It is difficult to underestimate the luminous shadow cast by Gérard Debreu over Neo-Walrasian general equilibrium theory. For many years, Debreu has set the standard as well as posed most of the questions (and, in many cases, provided many of the solutions) that were to be addressed by mathematical economics - an achievement paralleled only by his intellectual brother-in-arms Kenneth J. Arrow.
Debreu learnt his mathematics at the Bourbakist Ecole Normale Superieure and his economics from the works of Maurice Allais. He later became one of the most prominent and active inmates at the Cowles Commission before moving to Berkeley in 1962. Debreu's terse masterpiece, The Theory of Value (1959) remains the definitive statement of Neo-Walrasian theory in its purest, axiomatic form.
Debreu's output may have been relatively sparse, but each one of his contributions have been prodigious. He independently discovered the proofs for the First and Second Welfare theorems (1951, 1954) and rigorously derived the conditions under which a utility function can represent a preference ordering (1954). With K.J.Arrow, Debreu provided one of the first simple proofs of existence of a competitive equilibrium (1954). He also developed the first proof that the set of equilibria are finite and thus that equilibria are locally unique (1970).
Equally fundamental, Debreu developed (with Herbert Scarf) the famous theorem on "core convergence" in a replicated economy (1962, 1963), provided tools for other more general core convergence theorems (e.g. 1967) and was one of the first to determine the rate of that convergence (1975).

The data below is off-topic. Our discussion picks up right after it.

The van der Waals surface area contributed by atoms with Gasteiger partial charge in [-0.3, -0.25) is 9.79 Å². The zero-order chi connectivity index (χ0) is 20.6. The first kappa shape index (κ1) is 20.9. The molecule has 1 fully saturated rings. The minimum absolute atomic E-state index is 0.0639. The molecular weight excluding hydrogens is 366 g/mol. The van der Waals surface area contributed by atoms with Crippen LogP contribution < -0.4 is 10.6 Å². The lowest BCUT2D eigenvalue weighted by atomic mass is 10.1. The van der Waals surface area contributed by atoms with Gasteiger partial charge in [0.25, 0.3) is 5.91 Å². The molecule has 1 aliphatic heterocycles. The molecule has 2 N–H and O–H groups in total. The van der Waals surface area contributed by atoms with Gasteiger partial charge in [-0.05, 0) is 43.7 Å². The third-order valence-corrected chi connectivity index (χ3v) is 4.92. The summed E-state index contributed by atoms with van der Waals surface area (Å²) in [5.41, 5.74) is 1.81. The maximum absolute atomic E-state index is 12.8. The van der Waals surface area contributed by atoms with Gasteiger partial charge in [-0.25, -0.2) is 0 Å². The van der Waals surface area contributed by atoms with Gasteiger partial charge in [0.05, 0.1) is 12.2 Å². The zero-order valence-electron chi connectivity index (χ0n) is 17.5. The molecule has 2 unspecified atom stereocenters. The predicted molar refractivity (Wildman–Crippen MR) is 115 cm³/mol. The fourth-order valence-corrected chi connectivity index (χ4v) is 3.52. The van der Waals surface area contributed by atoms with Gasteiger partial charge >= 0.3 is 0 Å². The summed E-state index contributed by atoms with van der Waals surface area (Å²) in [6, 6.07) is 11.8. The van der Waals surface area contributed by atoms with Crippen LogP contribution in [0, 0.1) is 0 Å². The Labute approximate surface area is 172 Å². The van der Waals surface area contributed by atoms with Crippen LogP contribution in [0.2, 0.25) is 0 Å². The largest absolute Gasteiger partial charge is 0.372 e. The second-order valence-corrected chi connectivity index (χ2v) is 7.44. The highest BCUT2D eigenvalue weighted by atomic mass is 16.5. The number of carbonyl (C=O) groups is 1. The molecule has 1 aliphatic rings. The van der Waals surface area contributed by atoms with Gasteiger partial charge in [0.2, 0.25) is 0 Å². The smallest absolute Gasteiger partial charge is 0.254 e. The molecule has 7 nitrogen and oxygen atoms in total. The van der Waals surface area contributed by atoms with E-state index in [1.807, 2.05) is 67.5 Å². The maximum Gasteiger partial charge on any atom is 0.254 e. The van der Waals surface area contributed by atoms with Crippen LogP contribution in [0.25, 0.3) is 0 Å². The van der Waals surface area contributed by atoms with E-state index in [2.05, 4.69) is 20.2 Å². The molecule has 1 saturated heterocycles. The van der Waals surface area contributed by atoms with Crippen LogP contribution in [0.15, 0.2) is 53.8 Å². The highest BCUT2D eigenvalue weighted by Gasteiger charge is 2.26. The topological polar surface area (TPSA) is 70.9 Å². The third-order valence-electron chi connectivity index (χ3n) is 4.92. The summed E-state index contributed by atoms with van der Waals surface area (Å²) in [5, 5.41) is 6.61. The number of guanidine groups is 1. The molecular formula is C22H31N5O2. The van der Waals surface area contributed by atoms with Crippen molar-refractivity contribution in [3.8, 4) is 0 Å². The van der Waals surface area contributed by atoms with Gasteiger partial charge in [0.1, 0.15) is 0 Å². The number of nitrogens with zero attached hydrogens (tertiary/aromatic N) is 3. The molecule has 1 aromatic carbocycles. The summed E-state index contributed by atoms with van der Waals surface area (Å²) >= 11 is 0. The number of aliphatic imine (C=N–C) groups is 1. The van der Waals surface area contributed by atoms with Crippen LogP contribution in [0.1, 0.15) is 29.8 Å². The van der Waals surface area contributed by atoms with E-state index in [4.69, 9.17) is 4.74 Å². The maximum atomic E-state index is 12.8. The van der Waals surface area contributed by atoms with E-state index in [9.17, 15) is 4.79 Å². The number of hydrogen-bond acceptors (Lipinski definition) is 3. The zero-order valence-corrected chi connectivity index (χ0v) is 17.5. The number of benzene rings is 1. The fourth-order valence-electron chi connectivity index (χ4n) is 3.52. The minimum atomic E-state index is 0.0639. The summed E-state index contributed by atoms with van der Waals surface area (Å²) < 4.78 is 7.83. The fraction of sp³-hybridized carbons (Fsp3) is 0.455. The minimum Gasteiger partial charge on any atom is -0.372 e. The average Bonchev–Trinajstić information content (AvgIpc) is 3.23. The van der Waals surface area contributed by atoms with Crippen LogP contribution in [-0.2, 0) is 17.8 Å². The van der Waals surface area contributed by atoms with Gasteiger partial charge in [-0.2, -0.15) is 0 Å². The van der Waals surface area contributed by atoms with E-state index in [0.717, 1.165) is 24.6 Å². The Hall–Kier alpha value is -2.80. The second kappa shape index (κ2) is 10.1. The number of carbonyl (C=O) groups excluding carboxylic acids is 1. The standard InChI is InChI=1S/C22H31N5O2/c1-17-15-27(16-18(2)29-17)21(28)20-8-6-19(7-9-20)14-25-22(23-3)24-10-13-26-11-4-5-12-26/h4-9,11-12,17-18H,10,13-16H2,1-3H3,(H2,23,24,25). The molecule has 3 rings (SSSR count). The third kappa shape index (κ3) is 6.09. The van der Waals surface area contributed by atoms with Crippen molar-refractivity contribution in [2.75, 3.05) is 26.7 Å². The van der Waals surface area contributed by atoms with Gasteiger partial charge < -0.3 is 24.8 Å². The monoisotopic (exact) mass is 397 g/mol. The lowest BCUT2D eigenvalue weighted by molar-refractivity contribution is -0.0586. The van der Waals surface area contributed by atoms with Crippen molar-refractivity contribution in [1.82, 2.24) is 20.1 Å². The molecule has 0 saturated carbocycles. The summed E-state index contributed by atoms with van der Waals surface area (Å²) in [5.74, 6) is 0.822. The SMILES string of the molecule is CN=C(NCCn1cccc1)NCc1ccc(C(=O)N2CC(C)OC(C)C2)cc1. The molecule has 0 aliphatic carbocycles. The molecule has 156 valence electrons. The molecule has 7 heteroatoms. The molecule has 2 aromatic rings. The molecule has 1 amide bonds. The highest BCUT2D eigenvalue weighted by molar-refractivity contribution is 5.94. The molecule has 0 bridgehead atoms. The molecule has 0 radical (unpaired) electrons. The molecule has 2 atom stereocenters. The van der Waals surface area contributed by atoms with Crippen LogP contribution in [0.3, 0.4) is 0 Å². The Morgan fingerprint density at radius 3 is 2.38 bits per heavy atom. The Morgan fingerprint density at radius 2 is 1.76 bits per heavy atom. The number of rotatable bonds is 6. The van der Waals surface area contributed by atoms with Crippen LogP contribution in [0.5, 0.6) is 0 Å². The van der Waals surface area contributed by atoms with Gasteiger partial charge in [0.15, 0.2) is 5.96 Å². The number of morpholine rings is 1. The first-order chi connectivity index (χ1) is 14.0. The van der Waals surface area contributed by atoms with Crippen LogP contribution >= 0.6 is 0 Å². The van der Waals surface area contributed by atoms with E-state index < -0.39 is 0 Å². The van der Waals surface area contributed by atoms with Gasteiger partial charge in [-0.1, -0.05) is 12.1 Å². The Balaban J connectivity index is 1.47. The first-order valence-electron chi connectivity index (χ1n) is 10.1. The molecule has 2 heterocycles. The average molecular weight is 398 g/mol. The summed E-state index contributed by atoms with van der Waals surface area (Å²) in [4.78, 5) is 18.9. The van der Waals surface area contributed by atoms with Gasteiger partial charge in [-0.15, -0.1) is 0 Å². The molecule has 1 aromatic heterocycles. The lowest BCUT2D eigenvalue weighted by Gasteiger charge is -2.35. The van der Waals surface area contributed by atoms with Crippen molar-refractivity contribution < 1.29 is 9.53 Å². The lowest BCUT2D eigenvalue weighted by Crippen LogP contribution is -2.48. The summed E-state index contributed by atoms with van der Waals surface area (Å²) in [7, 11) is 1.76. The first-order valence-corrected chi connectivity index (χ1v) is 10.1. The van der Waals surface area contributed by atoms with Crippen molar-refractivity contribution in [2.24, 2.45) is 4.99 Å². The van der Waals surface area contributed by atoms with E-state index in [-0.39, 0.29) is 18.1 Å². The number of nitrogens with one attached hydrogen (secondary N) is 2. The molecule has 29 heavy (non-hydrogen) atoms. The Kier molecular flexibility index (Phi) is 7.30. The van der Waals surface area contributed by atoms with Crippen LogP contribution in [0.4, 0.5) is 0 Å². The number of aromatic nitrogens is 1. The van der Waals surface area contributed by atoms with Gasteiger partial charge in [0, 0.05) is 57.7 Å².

Debreu also opened many conceptual pathways for later researchers: he introduced the concept of a "quasi-equilibrium" (1962), the idea that a bundle of goods and their prices may be represented as a linear space and its dual (1954), integrated the concept of uncertainty into G.E. via state-contingent commodities (1959), developed the idea of "neighoring agents" as representable by the topology on a measure space (1969), defined the concept of "smooth preferences" which permitted the re-introduction of the differential calculus into mathematical economics (1972), as well as undertook the first venture into infinite-dimensional commodity spaces (1954). One of his better known pieces of work is that on market demand functions (1974), which yielded the famously destructive Debreu-Sonnenschein-Mantel theorem.
The full depth and impact of his work is difficult to assess much less summarize adequately. A survey of some of Debreu's major achievements can be found in the linked survey of Walrasian General Equilibrium Theory. The Nobel Prize committee referred to his entire life's work, with the Theory of Value (1959) underlined in particular, in awarding Gerard Debreu a Nobel Memorial Prize in 1983. He has taught at the University of California at Berkeley for most of his career.
Major Works of Gerard Debreu
Resources on Gerard Debreu
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